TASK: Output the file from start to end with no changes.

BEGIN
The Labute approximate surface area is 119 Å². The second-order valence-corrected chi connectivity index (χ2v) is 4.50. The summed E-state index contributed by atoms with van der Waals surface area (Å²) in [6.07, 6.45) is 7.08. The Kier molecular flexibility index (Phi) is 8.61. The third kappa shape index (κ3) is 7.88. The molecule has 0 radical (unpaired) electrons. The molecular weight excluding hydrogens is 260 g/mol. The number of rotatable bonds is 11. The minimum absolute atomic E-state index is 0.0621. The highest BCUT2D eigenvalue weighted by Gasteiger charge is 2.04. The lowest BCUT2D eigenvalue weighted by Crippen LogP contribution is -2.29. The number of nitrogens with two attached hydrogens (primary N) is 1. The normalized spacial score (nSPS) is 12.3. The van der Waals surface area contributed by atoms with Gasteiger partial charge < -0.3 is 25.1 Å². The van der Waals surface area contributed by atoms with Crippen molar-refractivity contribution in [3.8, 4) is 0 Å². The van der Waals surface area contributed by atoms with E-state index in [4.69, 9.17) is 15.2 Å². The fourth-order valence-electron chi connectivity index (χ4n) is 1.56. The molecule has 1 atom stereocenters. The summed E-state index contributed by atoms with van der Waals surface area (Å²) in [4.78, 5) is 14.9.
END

The Labute approximate surface area is 119 Å². The second-order valence-corrected chi connectivity index (χ2v) is 4.50. The summed E-state index contributed by atoms with van der Waals surface area (Å²) in [6.07, 6.45) is 7.08. The Kier molecular flexibility index (Phi) is 8.61. The third kappa shape index (κ3) is 7.88. The molecule has 0 radical (unpaired) electrons. The molecular weight excluding hydrogens is 260 g/mol. The number of rotatable bonds is 11. The minimum absolute atomic E-state index is 0.0621. The highest BCUT2D eigenvalue weighted by Gasteiger charge is 2.04. The lowest BCUT2D eigenvalue weighted by Crippen LogP contribution is -2.29. The number of nitrogens with two attached hydrogens (primary N) is 1. The normalized spacial score (nSPS) is 12.3. The van der Waals surface area contributed by atoms with Gasteiger partial charge < -0.3 is 25.1 Å². The van der Waals surface area contributed by atoms with Crippen molar-refractivity contribution in [3.8, 4) is 0 Å². The van der Waals surface area contributed by atoms with E-state index in [4.69, 9.17) is 15.2 Å². The fourth-order valence-electron chi connectivity index (χ4n) is 1.56. The molecule has 1 atom stereocenters. The summed E-state index contributed by atoms with van der Waals surface area (Å²) in [4.78, 5) is 14.9.